Monday, 3 November 2014

Representation of Disability

Disabled people are often represented as incapable or incompetent, they are also considered to be unintelligent and are usually made to be figures of humour. In 1991 Paul Hunt identified 10 ways in which the media portrays disabled people, they are:

  • The disabled person as pitiable or pathetic
  • An object of curiosity or violence
  • Sinister or evil
  • The super cripple
  • As atmosphere
  • Laughable
  • His/her own worst enemy
  • As a burden
  • As Non-sexual
  • Being unable to participate in daily life
Whilst these stereotypes are often not true in real life, they are fairly accurate for media representation.

In this clip the disabled character is represented as bitter, or angry at there disablement, and also patronised by their brother, which is helping to support the negative stereotypes of disabled people in the media. The representation is also accurate of the descriptions Paul Hunt identified as in this clip, the disabled character is represented as their own worst enemy, as no one really does anything to wind him up, but he appears resentful of his condition and stops himself from doing 'normal' things.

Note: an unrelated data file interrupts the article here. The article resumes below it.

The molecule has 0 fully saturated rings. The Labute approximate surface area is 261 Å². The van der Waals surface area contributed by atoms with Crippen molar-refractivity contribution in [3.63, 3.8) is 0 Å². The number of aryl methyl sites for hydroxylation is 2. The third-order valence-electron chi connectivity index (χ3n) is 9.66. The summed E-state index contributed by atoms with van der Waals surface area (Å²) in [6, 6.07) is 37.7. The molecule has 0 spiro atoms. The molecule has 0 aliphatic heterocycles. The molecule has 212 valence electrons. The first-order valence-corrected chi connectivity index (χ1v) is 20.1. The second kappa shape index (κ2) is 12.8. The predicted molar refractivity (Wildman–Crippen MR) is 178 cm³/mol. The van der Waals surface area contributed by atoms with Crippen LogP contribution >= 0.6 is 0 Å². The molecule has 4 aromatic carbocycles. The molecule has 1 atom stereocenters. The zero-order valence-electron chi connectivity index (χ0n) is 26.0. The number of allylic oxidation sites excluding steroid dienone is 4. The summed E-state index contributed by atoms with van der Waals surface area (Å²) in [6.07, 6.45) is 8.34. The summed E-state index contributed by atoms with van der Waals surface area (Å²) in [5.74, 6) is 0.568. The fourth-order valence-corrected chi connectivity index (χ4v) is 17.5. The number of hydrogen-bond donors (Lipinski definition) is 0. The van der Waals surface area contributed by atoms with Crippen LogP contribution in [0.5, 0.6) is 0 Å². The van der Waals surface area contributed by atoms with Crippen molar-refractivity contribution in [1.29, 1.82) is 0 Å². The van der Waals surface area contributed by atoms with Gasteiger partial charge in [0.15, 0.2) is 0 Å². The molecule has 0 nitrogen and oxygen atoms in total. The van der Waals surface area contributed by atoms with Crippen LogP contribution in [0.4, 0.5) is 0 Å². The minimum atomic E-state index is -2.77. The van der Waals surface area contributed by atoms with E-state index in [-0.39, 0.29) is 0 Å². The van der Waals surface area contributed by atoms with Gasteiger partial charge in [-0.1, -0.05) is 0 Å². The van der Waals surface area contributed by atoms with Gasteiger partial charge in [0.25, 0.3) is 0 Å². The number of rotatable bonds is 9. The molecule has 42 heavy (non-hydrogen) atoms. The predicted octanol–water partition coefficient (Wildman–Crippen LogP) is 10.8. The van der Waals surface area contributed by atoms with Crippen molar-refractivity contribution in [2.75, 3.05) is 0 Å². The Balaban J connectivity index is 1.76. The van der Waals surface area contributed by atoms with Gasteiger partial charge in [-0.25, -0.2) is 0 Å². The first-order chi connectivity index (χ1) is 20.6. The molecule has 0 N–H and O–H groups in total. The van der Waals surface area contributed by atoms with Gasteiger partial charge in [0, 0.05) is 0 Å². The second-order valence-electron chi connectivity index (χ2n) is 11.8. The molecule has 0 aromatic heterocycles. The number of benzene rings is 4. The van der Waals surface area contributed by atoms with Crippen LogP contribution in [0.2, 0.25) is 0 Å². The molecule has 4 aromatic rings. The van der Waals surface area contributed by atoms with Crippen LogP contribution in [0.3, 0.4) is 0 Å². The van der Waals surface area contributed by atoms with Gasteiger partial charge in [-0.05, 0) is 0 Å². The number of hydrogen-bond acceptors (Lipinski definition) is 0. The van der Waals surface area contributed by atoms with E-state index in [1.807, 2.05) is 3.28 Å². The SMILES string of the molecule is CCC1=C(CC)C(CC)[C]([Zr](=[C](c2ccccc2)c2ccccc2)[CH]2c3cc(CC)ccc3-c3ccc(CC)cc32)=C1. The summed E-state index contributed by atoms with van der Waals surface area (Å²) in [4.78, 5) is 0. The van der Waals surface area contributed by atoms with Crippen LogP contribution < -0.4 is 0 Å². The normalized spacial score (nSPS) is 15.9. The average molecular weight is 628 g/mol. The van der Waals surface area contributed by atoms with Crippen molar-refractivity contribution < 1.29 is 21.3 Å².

In the clip, he is represented as such mainly by his actions as a character, however the majority of the camera angles are looking down onto the disabled character, which whilst only a small thing does help to build the image of a marginalised character. Later on, the disabled character has to be helped to the toilet by his brother, which further supports the idea of disabled people being reliant on others.

On the whole, disabled characters are represented as just that, unable to do things that able bodied characters can.

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